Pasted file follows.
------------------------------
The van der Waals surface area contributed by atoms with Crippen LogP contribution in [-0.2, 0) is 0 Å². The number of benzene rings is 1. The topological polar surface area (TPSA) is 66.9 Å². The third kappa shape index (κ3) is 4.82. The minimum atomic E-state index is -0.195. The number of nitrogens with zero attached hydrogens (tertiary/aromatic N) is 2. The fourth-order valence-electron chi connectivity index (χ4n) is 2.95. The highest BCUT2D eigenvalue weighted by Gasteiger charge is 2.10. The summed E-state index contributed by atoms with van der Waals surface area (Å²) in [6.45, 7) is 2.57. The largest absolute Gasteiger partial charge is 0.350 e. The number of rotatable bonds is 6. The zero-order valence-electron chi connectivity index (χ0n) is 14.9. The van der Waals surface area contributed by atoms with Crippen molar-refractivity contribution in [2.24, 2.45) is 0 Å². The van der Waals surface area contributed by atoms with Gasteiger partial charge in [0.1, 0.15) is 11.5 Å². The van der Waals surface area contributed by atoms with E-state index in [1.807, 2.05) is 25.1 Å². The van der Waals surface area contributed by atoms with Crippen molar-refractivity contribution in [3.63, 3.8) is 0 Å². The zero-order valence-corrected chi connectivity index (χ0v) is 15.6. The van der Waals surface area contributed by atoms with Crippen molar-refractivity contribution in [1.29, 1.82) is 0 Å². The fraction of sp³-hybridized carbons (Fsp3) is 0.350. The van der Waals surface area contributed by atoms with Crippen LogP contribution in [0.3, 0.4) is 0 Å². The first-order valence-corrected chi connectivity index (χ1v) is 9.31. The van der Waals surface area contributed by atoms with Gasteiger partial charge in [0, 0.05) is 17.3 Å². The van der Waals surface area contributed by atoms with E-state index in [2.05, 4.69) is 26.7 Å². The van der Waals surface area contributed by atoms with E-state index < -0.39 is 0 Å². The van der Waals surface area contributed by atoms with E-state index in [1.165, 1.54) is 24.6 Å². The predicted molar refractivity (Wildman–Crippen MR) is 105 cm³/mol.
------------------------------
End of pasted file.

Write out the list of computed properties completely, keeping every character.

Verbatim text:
The van der Waals surface area contributed by atoms with Crippen LogP contribution in [-0.2, 0) is 0 Å². The number of benzene rings is 1. The topological polar surface area (TPSA) is 66.9 Å². The third kappa shape index (κ3) is 4.82. The minimum atomic E-state index is -0.195. The number of nitrogens with zero attached hydrogens (tertiary/aromatic N) is 2. The fourth-order valence-electron chi connectivity index (χ4n) is 2.95. The highest BCUT2D eigenvalue weighted by Gasteiger charge is 2.10. The summed E-state index contributed by atoms with van der Waals surface area (Å²) in [6.45, 7) is 2.57. The largest absolute Gasteiger partial charge is 0.350 e. The number of rotatable bonds is 6. The zero-order valence-electron chi connectivity index (χ0n) is 14.9. The van der Waals surface area contributed by atoms with Crippen molar-refractivity contribution in [2.24, 2.45) is 0 Å². The van der Waals surface area contributed by atoms with Gasteiger partial charge in [0.1, 0.15) is 11.5 Å². The van der Waals surface area contributed by atoms with E-state index in [1.807, 2.05) is 25.1 Å². The van der Waals surface area contributed by atoms with Crippen molar-refractivity contribution in [3.63, 3.8) is 0 Å². The zero-order valence-corrected chi connectivity index (χ0v) is 15.6. The van der Waals surface area contributed by atoms with Crippen molar-refractivity contribution in [1.29, 1.82) is 0 Å². The fraction of sp³-hybridized carbons (Fsp3) is 0.350. The van der Waals surface area contributed by atoms with Crippen LogP contribution in [0.3, 0.4) is 0 Å². The first-order valence-corrected chi connectivity index (χ1v) is 9.31. The van der Waals surface area contributed by atoms with Gasteiger partial charge in [0, 0.05) is 17.3 Å². The van der Waals surface area contributed by atoms with E-state index in [2.05, 4.69) is 26.7 Å². The van der Waals surface area contributed by atoms with E-state index < -0.39 is 0 Å². The van der Waals surface area contributed by atoms with E-state index in [1.165, 1.54) is 24.6 Å². The predicted molar refractivity (Wildman–Crippen MR) is 105 cm³/mol.